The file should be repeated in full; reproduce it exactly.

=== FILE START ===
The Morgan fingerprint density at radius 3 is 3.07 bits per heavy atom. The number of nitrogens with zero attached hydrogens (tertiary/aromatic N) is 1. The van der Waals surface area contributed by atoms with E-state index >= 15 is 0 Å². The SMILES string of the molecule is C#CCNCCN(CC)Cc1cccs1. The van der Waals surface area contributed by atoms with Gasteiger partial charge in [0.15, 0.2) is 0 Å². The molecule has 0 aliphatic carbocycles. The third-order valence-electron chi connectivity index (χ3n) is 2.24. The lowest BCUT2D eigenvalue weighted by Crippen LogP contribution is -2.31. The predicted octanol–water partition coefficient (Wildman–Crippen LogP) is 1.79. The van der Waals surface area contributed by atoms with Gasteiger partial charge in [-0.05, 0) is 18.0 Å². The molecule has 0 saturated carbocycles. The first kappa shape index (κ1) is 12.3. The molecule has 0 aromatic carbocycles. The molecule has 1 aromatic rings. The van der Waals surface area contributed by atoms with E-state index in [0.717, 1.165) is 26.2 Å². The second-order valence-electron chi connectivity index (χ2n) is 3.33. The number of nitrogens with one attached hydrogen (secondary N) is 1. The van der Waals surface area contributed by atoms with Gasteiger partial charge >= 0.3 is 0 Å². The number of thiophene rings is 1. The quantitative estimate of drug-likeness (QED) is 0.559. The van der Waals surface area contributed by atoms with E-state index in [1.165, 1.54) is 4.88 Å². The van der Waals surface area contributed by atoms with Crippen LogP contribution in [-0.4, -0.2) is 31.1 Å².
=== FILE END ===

The Morgan fingerprint density at radius 3 is 3.07 bits per heavy atom. The number of nitrogens with zero attached hydrogens (tertiary/aromatic N) is 1. The van der Waals surface area contributed by atoms with E-state index >= 15 is 0 Å². The SMILES string of the molecule is C#CCNCCN(CC)Cc1cccs1. The van der Waals surface area contributed by atoms with Gasteiger partial charge in [0.15, 0.2) is 0 Å². The molecule has 0 aliphatic carbocycles. The third-order valence-electron chi connectivity index (χ3n) is 2.24. The lowest BCUT2D eigenvalue weighted by Crippen LogP contribution is -2.31. The predicted octanol–water partition coefficient (Wildman–Crippen LogP) is 1.79. The van der Waals surface area contributed by atoms with Gasteiger partial charge in [-0.05, 0) is 18.0 Å². The molecule has 0 saturated carbocycles. The first kappa shape index (κ1) is 12.3. The molecule has 0 aromatic carbocycles. The molecule has 1 aromatic rings. The van der Waals surface area contributed by atoms with E-state index in [0.717, 1.165) is 26.2 Å². The second-order valence-electron chi connectivity index (χ2n) is 3.33. The number of nitrogens with one attached hydrogen (secondary N) is 1. The van der Waals surface area contributed by atoms with Gasteiger partial charge >= 0.3 is 0 Å². The number of thiophene rings is 1. The quantitative estimate of drug-likeness (QED) is 0.559. The van der Waals surface area contributed by atoms with E-state index in [1.165, 1.54) is 4.88 Å². The van der Waals surface area contributed by atoms with Crippen LogP contribution in [-0.4, -0.2) is 31.1 Å².